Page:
When it comes to online security, most of us want to feel safe in the knowledge that our normal Internet behavior won't sacrifice our privacy. We all want to believe that when we surf the Web, the only person who knows what we are looking at are the people in view of the computer monitor and anyone we choose to allow into our intimate online lives. But, the truth is there are a lot of statistics and pieces of data being gathered about you every time you open a browser and start visiting Web sites.
The vast majority of this data mining is harmless. Most of us could care less if others know what browser we use, what operating system, where our Internet service provider's servers are located and the like. Generally, we don't care if Web sites track which pages we visit or how long we are there. That's pretty benign information. But, there can be a lot more to it.
Last week, Ned Hibberd from Fox 26 news contacted me about a Firefox extension called Collusion and asked if I would speak with him on camera about what it tells us about online data gathering. Never having heard of it, I did some research and was surprised at what I found.
Collusion was built by a developer at Mozilla, the company that created Firefox. It creates an interesting graphical representation of how different sites visited with the browser interact with other sites without visitors even knowing about it.
Many sites install nearly invisible pieces of code called "cookies" into browsers. Most cookies are built to improve the user's experience. For example, the first time you visit a news Web site today, you might get an annoying pop-up advertisement you have to close before you can start reading the site. That site's cookie prevents that ad from popping up again if you return to that site within the same day.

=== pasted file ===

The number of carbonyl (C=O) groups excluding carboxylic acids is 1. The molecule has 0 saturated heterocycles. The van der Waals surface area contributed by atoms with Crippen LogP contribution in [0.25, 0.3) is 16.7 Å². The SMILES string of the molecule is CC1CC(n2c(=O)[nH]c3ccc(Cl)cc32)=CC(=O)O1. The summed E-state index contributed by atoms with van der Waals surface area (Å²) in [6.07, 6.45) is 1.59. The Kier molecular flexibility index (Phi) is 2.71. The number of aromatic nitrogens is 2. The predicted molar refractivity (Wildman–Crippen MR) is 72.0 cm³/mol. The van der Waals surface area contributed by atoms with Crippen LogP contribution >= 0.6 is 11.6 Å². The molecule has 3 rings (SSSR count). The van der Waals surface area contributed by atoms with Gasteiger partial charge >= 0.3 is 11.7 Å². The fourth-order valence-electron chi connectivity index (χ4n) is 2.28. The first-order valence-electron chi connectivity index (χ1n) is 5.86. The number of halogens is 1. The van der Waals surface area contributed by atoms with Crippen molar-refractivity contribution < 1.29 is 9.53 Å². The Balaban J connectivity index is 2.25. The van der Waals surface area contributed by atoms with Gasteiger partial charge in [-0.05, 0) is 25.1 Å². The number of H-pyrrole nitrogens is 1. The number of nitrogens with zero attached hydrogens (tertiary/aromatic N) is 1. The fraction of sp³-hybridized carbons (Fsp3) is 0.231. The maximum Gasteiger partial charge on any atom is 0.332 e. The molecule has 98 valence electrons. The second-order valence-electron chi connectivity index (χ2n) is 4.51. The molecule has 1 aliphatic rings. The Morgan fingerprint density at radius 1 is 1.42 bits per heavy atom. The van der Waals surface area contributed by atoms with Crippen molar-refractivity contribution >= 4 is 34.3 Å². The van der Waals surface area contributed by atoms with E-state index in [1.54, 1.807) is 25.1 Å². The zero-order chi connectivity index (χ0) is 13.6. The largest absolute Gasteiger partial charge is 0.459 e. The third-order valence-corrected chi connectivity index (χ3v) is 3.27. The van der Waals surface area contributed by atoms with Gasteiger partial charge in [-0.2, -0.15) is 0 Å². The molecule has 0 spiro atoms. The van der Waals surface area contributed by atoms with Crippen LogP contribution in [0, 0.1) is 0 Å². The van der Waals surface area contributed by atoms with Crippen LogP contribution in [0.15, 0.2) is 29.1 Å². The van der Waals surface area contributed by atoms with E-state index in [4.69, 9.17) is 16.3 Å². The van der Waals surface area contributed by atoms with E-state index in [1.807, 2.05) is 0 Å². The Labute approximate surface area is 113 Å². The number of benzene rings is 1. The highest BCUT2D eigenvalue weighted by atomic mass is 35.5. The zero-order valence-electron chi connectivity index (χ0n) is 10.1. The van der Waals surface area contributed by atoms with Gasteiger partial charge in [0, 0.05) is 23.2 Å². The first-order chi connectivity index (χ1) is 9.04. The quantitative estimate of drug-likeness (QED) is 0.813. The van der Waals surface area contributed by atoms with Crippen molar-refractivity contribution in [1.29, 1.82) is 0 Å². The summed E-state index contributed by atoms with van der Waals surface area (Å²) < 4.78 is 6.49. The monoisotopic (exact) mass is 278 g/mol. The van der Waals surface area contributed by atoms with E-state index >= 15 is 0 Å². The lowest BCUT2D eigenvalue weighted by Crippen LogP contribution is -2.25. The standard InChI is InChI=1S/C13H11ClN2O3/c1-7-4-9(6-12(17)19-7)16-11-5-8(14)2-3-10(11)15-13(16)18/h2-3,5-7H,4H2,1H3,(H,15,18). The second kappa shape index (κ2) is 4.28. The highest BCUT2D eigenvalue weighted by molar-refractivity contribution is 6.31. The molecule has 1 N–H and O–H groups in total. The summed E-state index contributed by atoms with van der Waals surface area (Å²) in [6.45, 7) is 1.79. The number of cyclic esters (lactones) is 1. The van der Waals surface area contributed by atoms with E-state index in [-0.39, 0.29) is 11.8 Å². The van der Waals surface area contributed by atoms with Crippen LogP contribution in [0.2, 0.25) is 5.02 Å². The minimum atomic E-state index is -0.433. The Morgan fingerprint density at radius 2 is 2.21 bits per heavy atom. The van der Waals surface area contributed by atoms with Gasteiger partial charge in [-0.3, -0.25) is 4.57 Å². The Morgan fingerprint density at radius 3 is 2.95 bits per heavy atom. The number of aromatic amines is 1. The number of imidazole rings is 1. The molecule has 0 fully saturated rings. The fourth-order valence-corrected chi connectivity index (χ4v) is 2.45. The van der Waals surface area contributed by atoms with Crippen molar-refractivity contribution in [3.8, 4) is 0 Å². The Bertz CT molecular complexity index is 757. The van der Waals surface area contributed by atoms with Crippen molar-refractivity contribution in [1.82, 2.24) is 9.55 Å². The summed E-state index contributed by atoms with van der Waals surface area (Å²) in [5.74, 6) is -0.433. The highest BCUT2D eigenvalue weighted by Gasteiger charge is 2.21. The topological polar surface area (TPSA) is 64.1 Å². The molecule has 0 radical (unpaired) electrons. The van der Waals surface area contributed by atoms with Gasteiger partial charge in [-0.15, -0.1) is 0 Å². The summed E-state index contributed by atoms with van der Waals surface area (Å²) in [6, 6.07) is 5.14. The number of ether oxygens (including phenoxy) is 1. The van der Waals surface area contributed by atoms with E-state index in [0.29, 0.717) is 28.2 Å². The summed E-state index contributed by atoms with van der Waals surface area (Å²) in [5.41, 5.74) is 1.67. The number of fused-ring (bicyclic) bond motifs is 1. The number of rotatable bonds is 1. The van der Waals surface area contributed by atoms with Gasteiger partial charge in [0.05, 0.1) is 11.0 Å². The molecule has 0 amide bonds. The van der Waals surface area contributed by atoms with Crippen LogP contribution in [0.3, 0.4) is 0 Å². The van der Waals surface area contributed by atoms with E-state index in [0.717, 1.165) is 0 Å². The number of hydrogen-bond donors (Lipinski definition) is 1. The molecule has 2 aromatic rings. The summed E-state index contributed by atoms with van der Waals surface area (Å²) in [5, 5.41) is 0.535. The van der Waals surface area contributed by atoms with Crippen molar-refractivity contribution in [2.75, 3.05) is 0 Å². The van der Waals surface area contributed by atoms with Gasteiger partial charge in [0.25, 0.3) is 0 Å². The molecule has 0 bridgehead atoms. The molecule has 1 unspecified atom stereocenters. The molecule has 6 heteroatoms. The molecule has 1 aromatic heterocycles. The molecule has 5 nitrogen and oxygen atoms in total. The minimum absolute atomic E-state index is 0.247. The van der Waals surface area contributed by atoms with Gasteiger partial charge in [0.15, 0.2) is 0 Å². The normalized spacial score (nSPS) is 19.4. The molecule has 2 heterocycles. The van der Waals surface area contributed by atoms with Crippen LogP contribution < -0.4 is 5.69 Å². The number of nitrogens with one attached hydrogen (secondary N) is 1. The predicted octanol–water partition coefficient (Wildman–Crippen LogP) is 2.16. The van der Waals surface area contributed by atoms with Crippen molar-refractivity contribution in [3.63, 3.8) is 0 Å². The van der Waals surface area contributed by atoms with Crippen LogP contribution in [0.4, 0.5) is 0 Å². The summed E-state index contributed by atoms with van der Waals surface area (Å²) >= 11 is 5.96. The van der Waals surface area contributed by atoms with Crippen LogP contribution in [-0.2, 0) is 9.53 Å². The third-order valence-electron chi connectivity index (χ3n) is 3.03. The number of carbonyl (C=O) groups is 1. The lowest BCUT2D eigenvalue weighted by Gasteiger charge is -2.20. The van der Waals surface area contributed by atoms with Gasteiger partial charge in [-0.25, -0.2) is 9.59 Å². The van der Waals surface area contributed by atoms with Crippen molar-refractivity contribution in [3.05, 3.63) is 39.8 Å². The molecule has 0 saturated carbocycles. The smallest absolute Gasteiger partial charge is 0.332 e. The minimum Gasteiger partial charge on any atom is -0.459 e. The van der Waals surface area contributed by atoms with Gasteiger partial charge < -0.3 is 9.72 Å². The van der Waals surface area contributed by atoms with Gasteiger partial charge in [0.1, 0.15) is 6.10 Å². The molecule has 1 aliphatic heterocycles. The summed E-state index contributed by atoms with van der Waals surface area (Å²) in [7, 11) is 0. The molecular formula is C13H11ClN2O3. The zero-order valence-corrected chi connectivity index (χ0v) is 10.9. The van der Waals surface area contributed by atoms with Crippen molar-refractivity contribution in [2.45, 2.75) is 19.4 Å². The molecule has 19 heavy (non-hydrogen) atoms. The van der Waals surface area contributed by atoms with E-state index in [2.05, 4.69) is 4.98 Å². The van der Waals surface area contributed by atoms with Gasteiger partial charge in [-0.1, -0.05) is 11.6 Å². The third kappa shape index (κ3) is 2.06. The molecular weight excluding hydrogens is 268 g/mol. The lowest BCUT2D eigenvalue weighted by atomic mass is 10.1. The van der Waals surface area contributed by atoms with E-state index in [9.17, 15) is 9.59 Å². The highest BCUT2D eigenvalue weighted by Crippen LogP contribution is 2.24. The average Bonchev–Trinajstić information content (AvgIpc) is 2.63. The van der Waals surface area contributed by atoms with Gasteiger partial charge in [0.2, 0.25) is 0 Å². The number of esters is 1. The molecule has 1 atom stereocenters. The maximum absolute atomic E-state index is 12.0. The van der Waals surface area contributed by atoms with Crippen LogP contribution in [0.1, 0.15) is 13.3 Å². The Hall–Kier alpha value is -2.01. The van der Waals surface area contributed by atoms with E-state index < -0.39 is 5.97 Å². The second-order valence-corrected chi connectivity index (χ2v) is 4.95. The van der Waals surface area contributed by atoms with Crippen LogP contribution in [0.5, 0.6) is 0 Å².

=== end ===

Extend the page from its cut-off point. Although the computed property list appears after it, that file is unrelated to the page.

Other cookies are there to track your likes and dislikes as a way of serving advertising aimed specifically at you. If you, for example, really love Radiohead, the site may be able to put ads on pages you visit for purchasing tickets to see the band.
But, Collusion goes much deeper, not only tracking what other sites link to and from the one you are visiting, but if left open for a few hours, how all of those sites interact with one another. Once I had visited a few dozen Web sites, I noticed a massive pattern emerging with large dots on the screen representing huge ad services like Google, Nielsen and others that collect information from dozens of different sites.
It got me to thinking, what if they took all the data they routinely collected and combined it? Even worse, what if Google was able to attach that data to specific users via their Gmail or Google+ account? Imagine how much knowledge these companies would have of your activities online, your interests and things you may not want anyone knowing.
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While it is highly unlikely most companies use this research for nefarious purposes, tools like Collusion help to shed some light on who is gathering the data and maybe how to shield yourself from some of it.
Below is the video segment that aired on Fox 26 on Friday.